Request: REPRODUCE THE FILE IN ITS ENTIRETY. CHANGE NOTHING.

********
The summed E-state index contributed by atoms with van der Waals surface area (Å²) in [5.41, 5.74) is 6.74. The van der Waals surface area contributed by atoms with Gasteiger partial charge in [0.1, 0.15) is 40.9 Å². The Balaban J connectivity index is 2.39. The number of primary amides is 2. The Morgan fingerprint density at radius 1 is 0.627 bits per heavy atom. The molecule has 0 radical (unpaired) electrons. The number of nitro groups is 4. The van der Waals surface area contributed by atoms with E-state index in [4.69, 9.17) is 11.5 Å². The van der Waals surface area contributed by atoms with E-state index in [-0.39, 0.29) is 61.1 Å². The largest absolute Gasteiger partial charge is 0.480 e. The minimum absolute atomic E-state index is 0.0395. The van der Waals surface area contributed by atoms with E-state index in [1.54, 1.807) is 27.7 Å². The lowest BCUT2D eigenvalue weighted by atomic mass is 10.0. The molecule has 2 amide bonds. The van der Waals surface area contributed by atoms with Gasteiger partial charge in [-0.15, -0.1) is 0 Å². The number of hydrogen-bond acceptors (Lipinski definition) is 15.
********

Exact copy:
The summed E-state index contributed by atoms with van der Waals surface area (Å²) in [5.41, 5.74) is 6.74. The van der Waals surface area contributed by atoms with Gasteiger partial charge in [0.1, 0.15) is 40.9 Å². The Balaban J connectivity index is 2.39. The number of primary amides is 2. The Morgan fingerprint density at radius 1 is 0.627 bits per heavy atom. The molecule has 0 radical (unpaired) electrons. The number of nitro groups is 4. The van der Waals surface area contributed by atoms with E-state index in [4.69, 9.17) is 11.5 Å². The van der Waals surface area contributed by atoms with E-state index in [-0.39, 0.29) is 61.1 Å². The largest absolute Gasteiger partial charge is 0.480 e. The minimum absolute atomic E-state index is 0.0395. The van der Waals surface area contributed by atoms with E-state index in [1.54, 1.807) is 27.7 Å². The lowest BCUT2D eigenvalue weighted by atomic mass is 10.0. The molecule has 2 amide bonds. The van der Waals surface area contributed by atoms with Gasteiger partial charge in [-0.15, -0.1) is 0 Å². The number of hydrogen-bond acceptors (Lipinski definition) is 15.